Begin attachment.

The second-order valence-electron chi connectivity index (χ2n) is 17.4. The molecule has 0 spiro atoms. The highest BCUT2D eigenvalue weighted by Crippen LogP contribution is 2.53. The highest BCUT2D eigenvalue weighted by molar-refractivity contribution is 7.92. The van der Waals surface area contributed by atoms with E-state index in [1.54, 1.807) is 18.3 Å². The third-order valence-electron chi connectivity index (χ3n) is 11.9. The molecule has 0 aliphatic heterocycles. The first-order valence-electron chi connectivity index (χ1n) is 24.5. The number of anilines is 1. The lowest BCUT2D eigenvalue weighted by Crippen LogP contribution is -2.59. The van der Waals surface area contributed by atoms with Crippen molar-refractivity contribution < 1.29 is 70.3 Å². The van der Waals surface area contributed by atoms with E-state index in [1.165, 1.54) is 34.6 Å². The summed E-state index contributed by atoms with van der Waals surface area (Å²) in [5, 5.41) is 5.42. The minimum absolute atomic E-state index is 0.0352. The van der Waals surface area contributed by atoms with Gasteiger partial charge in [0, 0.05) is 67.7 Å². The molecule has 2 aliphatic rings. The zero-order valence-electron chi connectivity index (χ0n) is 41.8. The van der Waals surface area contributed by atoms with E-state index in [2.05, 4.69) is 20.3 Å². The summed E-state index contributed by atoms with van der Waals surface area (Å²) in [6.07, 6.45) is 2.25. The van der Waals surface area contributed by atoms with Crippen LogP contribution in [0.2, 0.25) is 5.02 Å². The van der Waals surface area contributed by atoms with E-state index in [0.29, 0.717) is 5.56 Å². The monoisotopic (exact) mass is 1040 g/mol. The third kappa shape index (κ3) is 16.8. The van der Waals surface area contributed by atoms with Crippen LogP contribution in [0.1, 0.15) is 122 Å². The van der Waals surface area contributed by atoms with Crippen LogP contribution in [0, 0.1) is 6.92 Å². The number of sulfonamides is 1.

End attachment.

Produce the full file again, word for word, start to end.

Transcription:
The second-order valence-electron chi connectivity index (χ2n) is 17.4. The molecule has 0 spiro atoms. The highest BCUT2D eigenvalue weighted by Crippen LogP contribution is 2.53. The highest BCUT2D eigenvalue weighted by molar-refractivity contribution is 7.92. The van der Waals surface area contributed by atoms with E-state index in [1.54, 1.807) is 18.3 Å². The third-order valence-electron chi connectivity index (χ3n) is 11.9. The molecule has 0 aliphatic heterocycles. The first-order valence-electron chi connectivity index (χ1n) is 24.5. The number of anilines is 1. The lowest BCUT2D eigenvalue weighted by Crippen LogP contribution is -2.59. The van der Waals surface area contributed by atoms with Crippen molar-refractivity contribution < 1.29 is 70.3 Å². The van der Waals surface area contributed by atoms with E-state index in [1.165, 1.54) is 34.6 Å². The summed E-state index contributed by atoms with van der Waals surface area (Å²) in [5, 5.41) is 5.42. The minimum absolute atomic E-state index is 0.0352. The van der Waals surface area contributed by atoms with Gasteiger partial charge in [0, 0.05) is 67.7 Å². The molecule has 2 aliphatic rings. The zero-order valence-electron chi connectivity index (χ0n) is 41.8. The van der Waals surface area contributed by atoms with E-state index in [2.05, 4.69) is 20.3 Å². The summed E-state index contributed by atoms with van der Waals surface area (Å²) in [6.07, 6.45) is 2.25. The van der Waals surface area contributed by atoms with Crippen LogP contribution in [0.2, 0.25) is 5.02 Å². The van der Waals surface area contributed by atoms with E-state index in [0.29, 0.717) is 5.56 Å². The monoisotopic (exact) mass is 1040 g/mol. The third kappa shape index (κ3) is 16.8. The van der Waals surface area contributed by atoms with Crippen LogP contribution in [0.1, 0.15) is 122 Å². The van der Waals surface area contributed by atoms with Crippen LogP contribution in [0, 0.1) is 6.92 Å². The number of sulfonamides is 1.